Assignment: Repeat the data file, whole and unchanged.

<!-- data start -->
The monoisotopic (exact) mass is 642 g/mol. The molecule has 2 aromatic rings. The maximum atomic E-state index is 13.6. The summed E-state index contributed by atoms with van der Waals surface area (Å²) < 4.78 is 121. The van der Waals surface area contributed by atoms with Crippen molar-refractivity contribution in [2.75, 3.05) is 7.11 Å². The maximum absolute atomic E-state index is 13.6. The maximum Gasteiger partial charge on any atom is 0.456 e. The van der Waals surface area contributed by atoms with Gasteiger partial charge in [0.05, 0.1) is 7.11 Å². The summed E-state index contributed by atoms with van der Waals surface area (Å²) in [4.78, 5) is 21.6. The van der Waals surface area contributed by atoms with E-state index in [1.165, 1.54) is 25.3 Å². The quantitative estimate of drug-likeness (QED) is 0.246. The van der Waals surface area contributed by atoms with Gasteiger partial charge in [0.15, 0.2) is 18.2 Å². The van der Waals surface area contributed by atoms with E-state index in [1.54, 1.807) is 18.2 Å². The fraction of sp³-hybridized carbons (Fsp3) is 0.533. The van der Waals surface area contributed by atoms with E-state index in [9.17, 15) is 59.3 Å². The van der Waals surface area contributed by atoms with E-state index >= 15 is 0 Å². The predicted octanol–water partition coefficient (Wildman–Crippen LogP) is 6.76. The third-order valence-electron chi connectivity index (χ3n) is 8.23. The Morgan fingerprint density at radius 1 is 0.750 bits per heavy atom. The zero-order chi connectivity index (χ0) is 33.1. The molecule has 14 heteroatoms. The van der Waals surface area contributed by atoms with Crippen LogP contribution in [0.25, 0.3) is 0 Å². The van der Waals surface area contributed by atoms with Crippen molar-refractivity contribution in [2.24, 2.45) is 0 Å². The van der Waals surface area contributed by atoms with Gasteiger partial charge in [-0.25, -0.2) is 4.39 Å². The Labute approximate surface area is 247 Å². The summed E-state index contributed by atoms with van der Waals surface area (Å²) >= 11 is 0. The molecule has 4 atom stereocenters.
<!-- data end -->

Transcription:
The monoisotopic (exact) mass is 642 g/mol. The molecule has 2 aromatic rings. The maximum atomic E-state index is 13.6. The summed E-state index contributed by atoms with van der Waals surface area (Å²) < 4.78 is 121. The van der Waals surface area contributed by atoms with Crippen molar-refractivity contribution in [2.75, 3.05) is 7.11 Å². The maximum absolute atomic E-state index is 13.6. The maximum Gasteiger partial charge on any atom is 0.456 e. The van der Waals surface area contributed by atoms with Gasteiger partial charge in [0.05, 0.1) is 7.11 Å². The summed E-state index contributed by atoms with van der Waals surface area (Å²) in [4.78, 5) is 21.6. The van der Waals surface area contributed by atoms with E-state index in [1.165, 1.54) is 25.3 Å². The quantitative estimate of drug-likeness (QED) is 0.246. The van der Waals surface area contributed by atoms with Gasteiger partial charge in [0.15, 0.2) is 18.2 Å². The van der Waals surface area contributed by atoms with E-state index in [1.54, 1.807) is 18.2 Å². The fraction of sp³-hybridized carbons (Fsp3) is 0.533. The van der Waals surface area contributed by atoms with E-state index in [9.17, 15) is 59.3 Å². The van der Waals surface area contributed by atoms with E-state index >= 15 is 0 Å². The predicted octanol–water partition coefficient (Wildman–Crippen LogP) is 6.76. The third-order valence-electron chi connectivity index (χ3n) is 8.23. The Morgan fingerprint density at radius 1 is 0.750 bits per heavy atom. The zero-order chi connectivity index (χ0) is 33.1. The molecule has 14 heteroatoms. The van der Waals surface area contributed by atoms with Crippen LogP contribution in [0.25, 0.3) is 0 Å². The van der Waals surface area contributed by atoms with Crippen molar-refractivity contribution in [2.24, 2.45) is 0 Å². The van der Waals surface area contributed by atoms with Gasteiger partial charge in [-0.25, -0.2) is 4.39 Å². The Labute approximate surface area is 247 Å². The summed E-state index contributed by atoms with van der Waals surface area (Å²) >= 11 is 0. The molecule has 4 atom stereocenters.